Lawn fertilizer for a healthier lawn
Like all living things the grass requires certain amount of feed (nutrients) to remain in a
If the lawn is lacking in any nutrients it's health will suffer and it becomes susceptible to
many types of lawn related problems, pests & diseases. The same can also be
said of a lawn that contains too many nutrients, so it is important to get the balance right with
the correct lawn feed & fertiliser program.
Nutrients used in lawn fertilizer
There are 3 key nutrients that are used in lawn fertilizer programs. These nutrients are
Nitrogen, Phosphorous (Phosphate) and Potassium
- Nitrogen (N) - This is the most important nutrient in any lawn fertilizer.
The role of nitrogen is too produce strong consistent growth. It gives the grass it's dark
green colour during the summer months.
Nitrogen is used in many lawn care products such as lawn sand and weed and feed products. It
can also be used a straight (on it's own) fertilizer but is more commonly used with phosphate
(P) and potassium (K) as a complete compound fertilizer.
Nitrogen is used in spring and summer lawn feed and fertilizer programs. It should not be
applied in large quantities later than mid August and certainly not during the autumn and
winter months. Applying Nitrogen at these times of the year can cause major
disease problems during the autumn and winter. You may need to apply nitrogen
more than once a year (every 6-8 weeks) as it is easily leached through the soil.
- Phosphorous (P) - Phosphorous is important for maintaining a deep healthy
root system. This results in earlier growth during the spring, also more nutrients and water
can be tapped into during periods of drought and stress due to the increased rooting. Unlike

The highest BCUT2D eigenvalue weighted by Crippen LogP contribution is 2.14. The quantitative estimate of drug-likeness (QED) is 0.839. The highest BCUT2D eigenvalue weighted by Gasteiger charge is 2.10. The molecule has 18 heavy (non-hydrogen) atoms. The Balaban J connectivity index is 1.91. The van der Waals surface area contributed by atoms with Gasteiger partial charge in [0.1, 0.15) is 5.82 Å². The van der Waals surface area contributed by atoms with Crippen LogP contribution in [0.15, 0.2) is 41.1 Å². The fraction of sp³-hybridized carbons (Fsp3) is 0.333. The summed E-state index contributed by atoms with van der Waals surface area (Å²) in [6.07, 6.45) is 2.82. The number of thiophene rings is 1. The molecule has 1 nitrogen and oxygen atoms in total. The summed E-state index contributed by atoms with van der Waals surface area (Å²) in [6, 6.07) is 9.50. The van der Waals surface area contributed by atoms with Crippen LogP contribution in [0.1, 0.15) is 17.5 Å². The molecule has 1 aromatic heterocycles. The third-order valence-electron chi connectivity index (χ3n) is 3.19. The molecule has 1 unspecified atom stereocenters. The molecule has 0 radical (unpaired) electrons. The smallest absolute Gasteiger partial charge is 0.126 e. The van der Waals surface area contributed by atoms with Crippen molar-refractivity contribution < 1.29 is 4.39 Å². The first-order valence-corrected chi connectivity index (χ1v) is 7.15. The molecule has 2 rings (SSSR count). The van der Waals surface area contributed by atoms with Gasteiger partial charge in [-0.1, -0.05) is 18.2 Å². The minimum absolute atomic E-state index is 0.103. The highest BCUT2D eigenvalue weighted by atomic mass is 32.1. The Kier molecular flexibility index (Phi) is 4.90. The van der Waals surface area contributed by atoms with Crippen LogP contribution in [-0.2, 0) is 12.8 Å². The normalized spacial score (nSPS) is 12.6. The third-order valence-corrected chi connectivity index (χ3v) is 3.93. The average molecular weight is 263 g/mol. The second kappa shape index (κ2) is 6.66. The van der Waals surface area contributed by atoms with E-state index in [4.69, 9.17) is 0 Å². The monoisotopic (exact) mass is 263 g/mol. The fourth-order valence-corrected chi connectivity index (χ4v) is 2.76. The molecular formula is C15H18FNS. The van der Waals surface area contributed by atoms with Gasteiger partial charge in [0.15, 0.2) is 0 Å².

nitrogen it can be applied any time of the year but one application per season is usually
- Potassium (K) - Although Potassium is not as important as nitrogen and
phosphate it is still required or maintain a healthy lawn. Potassium hardens the turf, helping
with disease & drought resistance. It can also be applied at any time of the year, again
one application per annum is usually enough.
What to use and when to apply a lawn fertilizer
There are two main types of fertiliser, they are spring & summer and
autumn & winter fertilizers. The main difference in these fertilizers apart
from the timing of application is the amount of nitrogen contained in each. Spring & summer
feeds contain a large percentage of nitrogen while autumn & winter feeds contain very little
- Spring & summer fertilizer - A spring/summer feed contains a high
percentage of Nitrogen and may also include some additional Phosphate & Potash. This
fertilizer can also be part of a weed, feed and moss control formulation.
The spring & summer fertilizer is always the first to be applied, usually from late March
onwards when the temperatures have started to rise.
A further application/s may be necessary during the growing season depending on the fertilizer
type, climate, soil type etc. However it is important not to apply a spring & summer
fertilizer to late in the season (after August). This can lead to disease
problems (due to the high nitrogen content) during the autumn.
- Autumn & winter fertilizer - Autumn/winter feeds are usually applied
once annually, September/October being the optimum time for application.
An autumn/winter fertilizer will contain a high percentage of Phosphate & Potash and small
amount of Nitrogen.
An autumn/winter feed may also contain some sulphate of iron (iron sulphate). This will help
harden the turf against disease, discourage worms and moss. Iron sulphate also helps cosmetically by turning the
lawn a deep green colour without stimulating growth.
Types of lawn fertilizer
There are two types of lawn fertilizer, liquid and granular, both have their advantages and
- Liquid fertilizer - These type of fertilizers are have a quick response
with a rapid green-up. However the longevity of liquid fertilizers are generally quite short,
therefore re-application is necessary quite often.
Liquid fertilizers are generally diluted with water when applied, by means of a
hose-end applicator, watering can or a hand
held or knapsack sprayer.
- Granular fertilizer - Granulars are longer lasting than liquids therefore
require fewer applications. They can be slow release (lasts anywhere from 8-12
weeks) or conventional release (lasts about 4-6 weeks).
Granulars can be applied by hand but for the best results a hand or push spreader can be used.
It is important that granular fertilizers are watered in after application to prevent scorching
the grass or worse.